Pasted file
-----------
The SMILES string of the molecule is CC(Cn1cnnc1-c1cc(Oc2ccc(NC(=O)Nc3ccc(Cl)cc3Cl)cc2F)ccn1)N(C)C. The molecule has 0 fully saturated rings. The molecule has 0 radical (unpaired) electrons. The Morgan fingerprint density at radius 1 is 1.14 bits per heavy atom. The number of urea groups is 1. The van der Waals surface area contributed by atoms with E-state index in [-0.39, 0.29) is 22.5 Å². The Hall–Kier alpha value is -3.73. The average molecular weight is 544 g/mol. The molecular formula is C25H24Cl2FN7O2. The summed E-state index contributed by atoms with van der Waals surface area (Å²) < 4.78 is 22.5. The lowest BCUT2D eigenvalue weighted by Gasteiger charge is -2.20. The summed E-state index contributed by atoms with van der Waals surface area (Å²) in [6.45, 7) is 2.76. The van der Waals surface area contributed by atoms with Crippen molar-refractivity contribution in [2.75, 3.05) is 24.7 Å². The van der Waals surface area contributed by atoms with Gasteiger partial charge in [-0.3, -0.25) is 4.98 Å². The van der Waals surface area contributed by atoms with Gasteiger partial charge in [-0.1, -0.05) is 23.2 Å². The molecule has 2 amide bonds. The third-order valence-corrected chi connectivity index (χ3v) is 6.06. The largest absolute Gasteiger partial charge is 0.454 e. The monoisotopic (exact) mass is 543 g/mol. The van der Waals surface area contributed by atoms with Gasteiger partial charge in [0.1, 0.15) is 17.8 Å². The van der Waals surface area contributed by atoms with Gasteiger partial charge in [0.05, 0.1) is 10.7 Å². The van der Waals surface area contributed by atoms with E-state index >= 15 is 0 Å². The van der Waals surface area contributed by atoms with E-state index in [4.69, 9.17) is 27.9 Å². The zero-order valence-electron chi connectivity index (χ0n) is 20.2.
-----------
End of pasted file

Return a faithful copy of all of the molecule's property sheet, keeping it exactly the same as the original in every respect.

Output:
The SMILES string of the molecule is CC(Cn1cnnc1-c1cc(Oc2ccc(NC(=O)Nc3ccc(Cl)cc3Cl)cc2F)ccn1)N(C)C. The molecule has 0 fully saturated rings. The molecule has 0 radical (unpaired) electrons. The Morgan fingerprint density at radius 1 is 1.14 bits per heavy atom. The number of urea groups is 1. The van der Waals surface area contributed by atoms with E-state index in [-0.39, 0.29) is 22.5 Å². The Hall–Kier alpha value is -3.73. The average molecular weight is 544 g/mol. The molecular formula is C25H24Cl2FN7O2. The summed E-state index contributed by atoms with van der Waals surface area (Å²) < 4.78 is 22.5. The lowest BCUT2D eigenvalue weighted by Gasteiger charge is -2.20. The summed E-state index contributed by atoms with van der Waals surface area (Å²) in [6.45, 7) is 2.76. The van der Waals surface area contributed by atoms with Crippen molar-refractivity contribution in [2.75, 3.05) is 24.7 Å². The van der Waals surface area contributed by atoms with Gasteiger partial charge in [-0.3, -0.25) is 4.98 Å². The van der Waals surface area contributed by atoms with Gasteiger partial charge in [-0.1, -0.05) is 23.2 Å². The molecule has 2 amide bonds. The third-order valence-corrected chi connectivity index (χ3v) is 6.06. The largest absolute Gasteiger partial charge is 0.454 e. The monoisotopic (exact) mass is 543 g/mol. The van der Waals surface area contributed by atoms with Gasteiger partial charge in [0.1, 0.15) is 17.8 Å². The van der Waals surface area contributed by atoms with Gasteiger partial charge in [0.05, 0.1) is 10.7 Å². The van der Waals surface area contributed by atoms with E-state index >= 15 is 0 Å². The van der Waals surface area contributed by atoms with E-state index in [4.69, 9.17) is 27.9 Å². The zero-order valence-electron chi connectivity index (χ0n) is 20.2.